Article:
Saturday, April 13, 2013
In our years working with the Department of Social Services, both as an attorney for the Department and representing parents, we have often had respondent parents whom have found themselves incarcerated.
In these types of cases, the situation is dire but not impossible. The key is to make reasonable arrangements for child care while in prison. A parent in this situation must make reasonable efforts while incarcerated to protect their constitutionally protected status as a parent.
In In re P.M., 169 N.C.App. 423, 427, 610 S.E.2d 403, 406 (2005), the Court held, “N.C. Gen.Stat. § 7B–101(9) (2009) defines a “[d]ependent juvenile” as “[a] juvenile in need of assistance or placement because the juvenile has no parent, guardian, or custodian responsible for the juvenile's care or supervision or whose parent, guardian, or custodian is unable to provide for the care or supervision and lacks an appropriate alternative child care arrangement.” In determining whether a juvenile is dependent, the trial court “must address both (1) the parent's ability to provide care or supervision, and (2) the availability to the parent of alternative child care arrangements.”
In In re L.H., 708 S.E.2d 191, (N.C.App., 2011), the Court held, “Respondent father does not dispute that he is unable to parent, but contends that the trial court erred in finding that DSS, and not he, placed Luke with the maternal grandmother. Respondent father further argues that, in any event, the trial court's finding that “neither parent has offered an alternative placement for the juvenile” is not sufficient to establish that he lacks an appropriate alternative child care arrangement. According to respondent father, whether DSS arranged the placement of Luke with his maternal grandmother “should not have a bearing on whether there was an appropriate, alternative child care arrangement.”
In re P.L.P., 618 S.E.2d 241 (NC, 2005) is the leading case on incarcerated parents. In that case, the court held that "Incarceration, standing alone, is neither a sword nor a shield in a termination of parental rights decision." In re Yocum, 158 N.C.App. 198, 207-08, 580 S.E.2d 399, 405 (2003). "The key to a valid termination of parental rights on neglect grounds where a prior adjudication of neglect is considered is that the court must make an independent determination of whether neglect authorizing the termination of parental rights existed at the time of the hearing." In re McDonald, 72 N.C.App. 234, 241, 324 S.E.2d 847, 851 (1984). Where "a child has not been in the custody of the parent for a significant period of time prior to the termination hearing, the trial court must employ a different kind of analysis to determine whether the evidence supports a finding of neglect[,] . . . because requiring the petitioner in such circumstances to show that the child is currently neglected by the parent would make termination of parental rights impossible." In re Pierce, 146 N.C.App. 641, 651, 554 S.E.2d 25, 31 (2001). "The determinative factors must be the best interests of the child and the fitness of the parent to care for the child at the time of the termination proceeding." In re Ballard, 311 N.C. 708, 715, 319 S.E.2d 227, 232 (1984).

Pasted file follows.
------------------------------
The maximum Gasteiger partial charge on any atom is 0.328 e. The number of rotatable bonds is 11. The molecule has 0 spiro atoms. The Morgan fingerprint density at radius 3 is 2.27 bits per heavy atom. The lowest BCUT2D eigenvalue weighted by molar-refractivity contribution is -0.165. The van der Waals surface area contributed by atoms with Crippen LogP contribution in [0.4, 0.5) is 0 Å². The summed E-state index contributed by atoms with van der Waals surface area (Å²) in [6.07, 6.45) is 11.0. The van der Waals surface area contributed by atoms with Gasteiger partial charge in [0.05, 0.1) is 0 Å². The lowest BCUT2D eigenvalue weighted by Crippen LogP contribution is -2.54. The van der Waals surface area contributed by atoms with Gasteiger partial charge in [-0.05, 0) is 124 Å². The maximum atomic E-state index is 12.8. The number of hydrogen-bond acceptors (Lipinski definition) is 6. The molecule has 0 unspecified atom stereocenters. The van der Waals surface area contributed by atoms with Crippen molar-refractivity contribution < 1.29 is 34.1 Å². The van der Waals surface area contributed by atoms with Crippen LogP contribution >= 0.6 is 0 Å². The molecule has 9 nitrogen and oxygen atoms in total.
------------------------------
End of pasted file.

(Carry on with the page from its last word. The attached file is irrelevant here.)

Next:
Essentially, the court has made it clear that the respondent parent who is incarcerated in the State of North Carolina can protect themselves, even in times where they are incarcerated. A parent should (and should be encouraged) to attend parenting classes while in the Department of Corrections, send letters to the children, and most importantly make arrangements for the care of the children. The arrangements for care must be made and present even if the child is in foster care.
Having an attorney that understands this important case law and argument is vital, as the Department of Social Services will often move to terminate the rights of parents in this situation. While difficult, a parent can prevail even in these circumstances.
Friday, April 12, 2013
An announcement from Professor Cynthia Godsoe of Brooklyn Law School:
We are excited to let you know about an online forum about the ICWA “Baby
Veronica” case, before the Supreme Court next Tuesday. It can be found
The forum is a discussion among experts on family law, Indian law and adoption including Barbara Atwood; Elizabeth Bartholet; James Dwyer; Joan Hollinger; Kevin Noble Maillard; Solangel Maldonado; Barbara Bennett Woodhouse.